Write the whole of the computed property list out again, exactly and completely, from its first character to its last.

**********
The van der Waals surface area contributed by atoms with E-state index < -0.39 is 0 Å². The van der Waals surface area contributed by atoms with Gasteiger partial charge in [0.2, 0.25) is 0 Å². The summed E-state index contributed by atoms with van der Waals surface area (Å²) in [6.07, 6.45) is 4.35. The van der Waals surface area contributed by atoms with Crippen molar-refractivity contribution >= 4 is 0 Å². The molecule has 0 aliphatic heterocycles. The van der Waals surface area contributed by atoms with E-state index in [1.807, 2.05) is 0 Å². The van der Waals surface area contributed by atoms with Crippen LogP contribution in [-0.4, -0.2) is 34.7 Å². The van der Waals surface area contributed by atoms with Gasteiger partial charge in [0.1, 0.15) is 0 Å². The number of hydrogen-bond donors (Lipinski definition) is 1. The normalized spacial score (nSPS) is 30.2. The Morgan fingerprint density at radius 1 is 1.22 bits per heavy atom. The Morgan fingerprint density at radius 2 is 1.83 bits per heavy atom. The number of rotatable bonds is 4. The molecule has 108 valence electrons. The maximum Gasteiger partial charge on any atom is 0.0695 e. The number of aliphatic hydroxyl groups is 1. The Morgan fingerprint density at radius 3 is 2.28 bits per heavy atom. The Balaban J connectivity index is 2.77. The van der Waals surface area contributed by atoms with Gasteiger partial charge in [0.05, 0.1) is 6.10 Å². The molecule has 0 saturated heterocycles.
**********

The van der Waals surface area contributed by atoms with E-state index < -0.39 is 0 Å². The van der Waals surface area contributed by atoms with Gasteiger partial charge in [0.2, 0.25) is 0 Å². The summed E-state index contributed by atoms with van der Waals surface area (Å²) in [6.07, 6.45) is 4.35. The van der Waals surface area contributed by atoms with Crippen molar-refractivity contribution >= 4 is 0 Å². The molecule has 0 aliphatic heterocycles. The van der Waals surface area contributed by atoms with E-state index in [1.807, 2.05) is 0 Å². The van der Waals surface area contributed by atoms with Crippen LogP contribution in [-0.4, -0.2) is 34.7 Å². The van der Waals surface area contributed by atoms with Gasteiger partial charge in [0.1, 0.15) is 0 Å². The number of hydrogen-bond donors (Lipinski definition) is 1. The normalized spacial score (nSPS) is 30.2. The Morgan fingerprint density at radius 1 is 1.22 bits per heavy atom. The Morgan fingerprint density at radius 2 is 1.83 bits per heavy atom. The number of rotatable bonds is 4. The molecule has 108 valence electrons. The maximum Gasteiger partial charge on any atom is 0.0695 e. The number of aliphatic hydroxyl groups is 1. The Morgan fingerprint density at radius 3 is 2.28 bits per heavy atom. The Balaban J connectivity index is 2.77. The van der Waals surface area contributed by atoms with Gasteiger partial charge in [0.05, 0.1) is 6.10 Å². The molecule has 0 saturated heterocycles.